The presser was easily the weirdest rollout of a labor secretary ever. It was probably the weirdest presidential press conference ever—like a batshit, off-the-rails version of Nixon’s “Checkers” routine. It may very well have been the weirdest public moment in presidential history, period, and Trump has only been in office for 27 days.
After briefly mentioning that he was nominating Alex Acosta, a former federal prosecutor, as labor secretary, Trump read a lengthy statement. In it, he laid into the media for reporting what he claimed were fake news stories. These stories included the firing of Michael Flynn, who was caught talking to Russia about U.S. sanctions a month before Trump’s inauguration, and reports about how chaotic and unfocused his White House has been. “This administration is running like a fine-tuned machine,” Trump lied. He also delivered what will surely go down as a historic Trumpism: “The leaks are real, but the news is fake.” That statement also summed up the general incoherence of Trump’s press conference. There will certainly be much talk about how well it “played to the base” in the coming days, but Trump is not president of his base and it’s unlikely that many people will look at what unfolded on Thursday afternoon and see a president looking out for their interests.
Trump is having a campaign-style rally on Saturday, and his press conference was, in many ways, a return to campaigning. Given how all over the place it was, it’s difficult to distill anything thematic from Trump’s news conference. But his statement and the question-and-answer portion were largely spent ranting and raving at the media and Hillary Clinton. Trump, meanwhile, took responsibility for nothing.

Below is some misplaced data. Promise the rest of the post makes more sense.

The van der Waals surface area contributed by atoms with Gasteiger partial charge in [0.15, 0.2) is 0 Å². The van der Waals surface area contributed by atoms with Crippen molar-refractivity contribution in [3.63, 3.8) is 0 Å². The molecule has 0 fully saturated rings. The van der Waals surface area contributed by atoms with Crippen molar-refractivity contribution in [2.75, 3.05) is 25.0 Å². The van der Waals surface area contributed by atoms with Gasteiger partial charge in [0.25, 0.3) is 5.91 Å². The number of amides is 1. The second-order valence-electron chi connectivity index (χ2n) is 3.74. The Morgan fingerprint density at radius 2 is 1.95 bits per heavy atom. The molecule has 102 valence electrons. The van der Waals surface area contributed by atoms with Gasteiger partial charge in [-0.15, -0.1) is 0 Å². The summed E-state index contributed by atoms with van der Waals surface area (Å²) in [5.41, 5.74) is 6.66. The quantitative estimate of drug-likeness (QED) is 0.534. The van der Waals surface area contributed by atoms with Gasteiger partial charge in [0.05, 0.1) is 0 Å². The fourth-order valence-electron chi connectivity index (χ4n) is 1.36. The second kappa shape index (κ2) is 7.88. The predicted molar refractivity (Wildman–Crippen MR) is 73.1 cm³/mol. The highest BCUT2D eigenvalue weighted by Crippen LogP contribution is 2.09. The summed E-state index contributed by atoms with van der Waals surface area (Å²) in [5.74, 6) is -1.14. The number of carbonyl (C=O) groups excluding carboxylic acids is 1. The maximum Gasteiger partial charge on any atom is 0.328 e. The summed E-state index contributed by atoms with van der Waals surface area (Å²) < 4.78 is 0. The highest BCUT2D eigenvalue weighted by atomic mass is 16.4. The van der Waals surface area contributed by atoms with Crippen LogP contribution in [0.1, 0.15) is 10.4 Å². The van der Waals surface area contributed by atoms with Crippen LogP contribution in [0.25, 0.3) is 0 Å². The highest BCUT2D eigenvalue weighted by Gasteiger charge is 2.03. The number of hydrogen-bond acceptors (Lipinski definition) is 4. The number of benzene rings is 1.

Some of Trump’s statements—particularly his praise of Michael Flynn, his statements about his relationship with Russia, and his comments about immigration (Trump seemed to endorse amnesty at one point)—deserve more attention, and will certainly get it. But what Trump said was less notable than how he said it. Trump joked at one point that, no matter what he said, the headlines would read: “Donald Trump rants and raves at the press.”
But that’s exactly what he did over the course of 70 minutes. The election was months ago but he not only bragged about his (relatively paltry) Electoral College victory, but also went off on how Clinton received questions before a CNN town hall during the Democratic Primary. He said he was the “least anti-semitic person ever” while patronizing a Jewish reporter. He asked a black reporter if she was friends with the Congressional Black Caucus. Above all, he seemed overmatched by the job—exhausted, bored, confused—and furious at perceived sleights.